Clone, Wipe, or Image Media Using dd to Create RAW Disk Images

Clone, Wipe, or Image Media Using dd to Create RAW Disk Images

I recently came across five Windows machines I needed to get working. These were all to be used for the same purpose and thus I would have had to do the same work five times over. I decided to do the work once and then just clone the original disk using dd on Linux.

What follows are a number of example usages of the dd utility:

  • Make an ISO from a CD/DVD:

    dd if=[device] of=disk.iso bs=2048 conv=sync

  • Overwrite a disk with random data:

    dd if=/dev/urandom of=[device]

    One could use /dev/zero instead of /dev/urandom if they just wanted to zero out a disk.
    Darik’s Boot And Nuke might be a better tool for this.

  • Clone a partition:

    dd if=[device partition source] of=[device partition destination] bs=4K conv=noerror,sync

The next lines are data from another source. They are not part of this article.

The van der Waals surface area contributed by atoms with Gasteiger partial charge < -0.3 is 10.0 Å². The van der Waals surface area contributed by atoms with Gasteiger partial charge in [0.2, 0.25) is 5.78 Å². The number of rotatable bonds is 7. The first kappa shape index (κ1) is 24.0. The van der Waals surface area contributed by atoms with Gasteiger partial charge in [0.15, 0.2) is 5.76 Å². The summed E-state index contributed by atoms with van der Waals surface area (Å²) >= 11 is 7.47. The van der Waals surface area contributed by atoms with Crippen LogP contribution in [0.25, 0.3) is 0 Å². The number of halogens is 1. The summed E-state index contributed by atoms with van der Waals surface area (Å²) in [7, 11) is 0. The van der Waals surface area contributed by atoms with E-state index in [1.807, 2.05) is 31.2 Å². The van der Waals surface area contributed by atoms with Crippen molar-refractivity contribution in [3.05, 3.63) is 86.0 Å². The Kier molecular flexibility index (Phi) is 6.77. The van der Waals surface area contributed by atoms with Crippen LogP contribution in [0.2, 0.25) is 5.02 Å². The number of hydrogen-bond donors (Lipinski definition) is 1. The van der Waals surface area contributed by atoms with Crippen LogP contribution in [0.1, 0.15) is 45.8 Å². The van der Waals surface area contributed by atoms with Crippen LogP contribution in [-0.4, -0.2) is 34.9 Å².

Create unformatted partitions first.

  • Clone a disk:

    dd if=[device source] of=[device destination] bs=4K conv=noerror,sync

  • Create an image from a disk:

    dd if=[device source] of=[image destination] bs=4K conv=noerror,sync

  • Restore an image to a disk:

    dd if=[image source] of=[device destination] bs=4K


  • Create a compressed image from a disk:

    dd if=[device source] bs=4K conv=noerror,sync | gzip -c > [image destination]

    It would be a good idea to have your image name end with .gz so you later remember it is a compressed image and also clear out temporary directories.

    Adding --fast to gzip will not stress your CPU as badly (good for netbooks and the like). Adding --best to gzip will give you the best compression but drastically slow you down.

    On a well-traveled filesystem zeroing out the free space can lead to huge space savings. In Linux you can use cd [mounted filesystem] && sudo dd if=/dev/zero of=delme-0 bs=1M &> /dev/null ; sudo dd if=/dev/zero of=delme-1 bs=1 &> /dev/null ; sync && sudo rm delme-1 delme-0 on the mounted filesystem (if you have multiple partitions you should do it for each) while Windows offers sdelete -z [drive letter]:. Depending on the amount of free space this could take a good long while.

  • Restore a compressed image to a disk:

    gzip -d -c [image source] | dd of=[image destination]

If you do not have a working Linux installation you can always use a Live-CD. Use fdisk -l or GParted to figure out what a device is named.

Leave a Reply

Your email address will not be published. Required fields are marked *